Telephone pollsters work during the 2004 US presidential election. Photograph: Getty Images

Alex Hern is a technology reporter for the Guardian. He was formerly staff writer at the New Statesman. You should follow Alex on Twitter.

Photo: Getty
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Which CLPs are nominating who in the 2016 Labour leadership contest?

Who is getting the most CLP nominations in the race to be Labour leader?

Jeremy Corbyn, the sitting Labour leader, has been challenged by Owen Smith, the MP for Pontypridd. Now that both are on the ballot, constituency Labour parties (CLPs) can give supporting nominations. Although they have no direct consequence on the race, they provide an early indication of how the candidates are doing in the country at large. While CLP meetings are suspended for the duration of the contest, they can meet to plan campaign sessions, prepare for by-elections, and to issue supporting nominations. 

Scottish local parties are organised around Holyrood constituencies, not Westminster constituencies. Some Westminster parties are amalgamated - where they have nominated as a bloc, we have counted them as their separate constituencies, with the exception of Northern Ireland, where Labour does not stand candidates. To avoid confusion, constitutencies with dual language names are listed in square [] brackets. If the constituency party nominated in last year's leadership race, that preference is indicated in italics.  In addition, we have listed the endorsements of trade unions and other affliates alongside the candidates' names.

Jeremy Corbyn (46)

Bournemouth East (did not nominate in 2015)

Bournemouth West (nominated Jeremy Corbyn in 2015)

Brent Central (nominated Jeremy Corbn in 2015)

Bristol East (nominated Andy Burnham in 2015)

Cheltenham (did not nominate in 2015)

Chesterfield (did not nominate in 2015)

Chippenham (nominated Yvette Cooper in 2015)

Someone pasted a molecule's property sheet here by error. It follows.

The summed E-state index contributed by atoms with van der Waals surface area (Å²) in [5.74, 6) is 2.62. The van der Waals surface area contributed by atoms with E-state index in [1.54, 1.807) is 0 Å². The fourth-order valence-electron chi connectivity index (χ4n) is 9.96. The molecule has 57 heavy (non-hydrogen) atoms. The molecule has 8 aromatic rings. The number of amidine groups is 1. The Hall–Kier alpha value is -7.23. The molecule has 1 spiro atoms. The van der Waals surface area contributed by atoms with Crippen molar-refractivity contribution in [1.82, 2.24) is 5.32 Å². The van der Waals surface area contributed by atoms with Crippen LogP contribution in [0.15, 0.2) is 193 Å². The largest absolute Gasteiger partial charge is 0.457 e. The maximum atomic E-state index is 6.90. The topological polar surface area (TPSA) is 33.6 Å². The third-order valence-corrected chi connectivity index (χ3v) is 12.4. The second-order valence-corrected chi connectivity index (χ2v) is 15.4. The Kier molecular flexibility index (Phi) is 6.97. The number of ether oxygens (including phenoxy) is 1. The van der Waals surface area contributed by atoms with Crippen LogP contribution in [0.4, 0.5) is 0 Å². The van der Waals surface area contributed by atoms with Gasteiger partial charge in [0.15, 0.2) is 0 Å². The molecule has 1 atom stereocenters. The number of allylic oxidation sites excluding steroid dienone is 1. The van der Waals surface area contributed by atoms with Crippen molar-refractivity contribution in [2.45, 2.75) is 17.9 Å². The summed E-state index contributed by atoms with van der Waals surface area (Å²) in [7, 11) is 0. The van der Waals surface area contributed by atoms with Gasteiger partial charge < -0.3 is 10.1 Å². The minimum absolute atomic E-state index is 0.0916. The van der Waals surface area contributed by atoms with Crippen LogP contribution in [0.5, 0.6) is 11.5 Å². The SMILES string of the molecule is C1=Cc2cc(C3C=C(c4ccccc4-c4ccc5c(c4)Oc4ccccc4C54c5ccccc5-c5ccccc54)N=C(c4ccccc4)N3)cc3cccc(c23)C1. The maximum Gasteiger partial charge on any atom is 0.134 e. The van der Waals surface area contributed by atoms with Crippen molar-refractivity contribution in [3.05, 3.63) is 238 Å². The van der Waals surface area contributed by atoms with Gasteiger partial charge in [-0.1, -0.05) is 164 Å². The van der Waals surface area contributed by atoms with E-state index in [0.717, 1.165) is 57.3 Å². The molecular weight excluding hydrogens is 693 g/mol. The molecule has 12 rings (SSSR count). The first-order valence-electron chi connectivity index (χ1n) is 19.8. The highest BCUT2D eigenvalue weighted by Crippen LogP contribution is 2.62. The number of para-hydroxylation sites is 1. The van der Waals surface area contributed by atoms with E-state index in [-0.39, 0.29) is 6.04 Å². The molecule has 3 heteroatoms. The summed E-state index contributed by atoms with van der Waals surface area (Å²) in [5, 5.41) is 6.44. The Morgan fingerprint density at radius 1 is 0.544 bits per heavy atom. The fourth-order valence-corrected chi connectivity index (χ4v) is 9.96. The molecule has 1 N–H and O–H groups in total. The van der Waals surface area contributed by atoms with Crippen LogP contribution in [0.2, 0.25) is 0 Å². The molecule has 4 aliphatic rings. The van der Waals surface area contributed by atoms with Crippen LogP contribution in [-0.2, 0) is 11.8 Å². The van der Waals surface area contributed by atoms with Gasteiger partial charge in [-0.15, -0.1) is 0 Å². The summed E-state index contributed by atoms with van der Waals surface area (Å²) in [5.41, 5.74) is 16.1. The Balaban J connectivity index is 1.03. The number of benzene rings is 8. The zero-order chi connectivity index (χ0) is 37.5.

Colchester (nominated Yvette Cooper in 2015)

Crewe and Nantwich (nominated Jeremy Corbyn in 2015)

Croydon Central (nominated Jeremy Corbyn in 2015)

Clwyd West (did not nominate in 2015)

Devizes (nominated Jeremy Corbyn in 2015)

East Devon (nominated Jeremy Corbyn in 2015)

East Surrey (nominated Andy Burnham in 2015)

Erith and Thamesmead (nominated Jeremy Corbyn in 2015)

Folkestone & Hythe (nominated Andy Burnham in 2015)

Grantham and Stamford (nominated Jeremy Corbyn in 2015)

Hampstead and Kilburn (nominated Yvette Cooper in 2015)

Harrow East (nominated Jeremy Corbyn in 2015)

Hastings & Rye (did not nominate in 2015)

Herefore and South Herefordshire (did not nominate in 2015)

Kensington & Chelsea (nominated Jeremy Corbyn in 2015)

Lancaster & Fleetwood (nominated Andy Burnham in 2015)

Liverpool West Derby (nominated Andy Burnham in 2015)

Leeds North West (nominated Jeremy Corbyn in 2015)

Morecambe and Lunesdale (nominated Andy Burnham in 2015)

Milton Keynes North (did not nominate in 2015)

Milton Keynes South (did not nominate in 2015)

Old Bexley and Sidcup (nominated Yvette Cooper in 2015)

Newton Abbott (nominated Liz Kendall in 2015)

Newark (did not nominate in 2015)

North Somerset (nominated Jeremy Corbyn in 2015)

Pudsey (nominated Andy Bunrnham in 2015)

Reading West (did not nominate in 2015)

Reigate (nominated Yvette Cooper in 2015)

Romford (nominated Andy Burnham in 2015)

Salisbury (did not nominate in 2015)

Southampton Test (nominated Jeremy Corbyn in 2015)

South Cambridgeshire  (did not nominate in 2015)

South Thanet (did not nominate in 2015)

South West Bedfordshire (did not nominate in 2015)

Sutton & Cheam (nominated Jeremy Corbyn in 2015)

Sutton Coldfield (did not nominate in 2015)

Swansea West (nominated Jeremy Corbyn in 2015)

Tewkesbury (nominated Jeremy Corbyn in 2015)

Westmoreland and Lunesdale (nominated Jeremy Corbyn in 2015)

Wokingham (nominated Jeremy Corbyn in 2015)

Owen Smith (12)

Altrincham and Sale West (nominated Yvette Cooper in 2015)

Battersea (nominated Yvette Cooper in 2015)

Blaneau Gwent (nominated Jeremy Corbyn in 2015)

Bow and Bethnal Green (nominated Jeremy Corbyn in 2015)

Reading East (did not nominate in 2015)

Richmond Park (nominated Jeremy Corbyn in 2015)

Runnymede and Weybridge (nominated Yvette Cooper in 2015)

Streatham (nominated Liz Kendall in 2015)

Vauxhall (nominated Liz Kendall in 2015)

West Ham (nominated Jeremy Corbyn in 2015)

Westminster North (nominated Yvette Coooper in 2015)

Wimbledon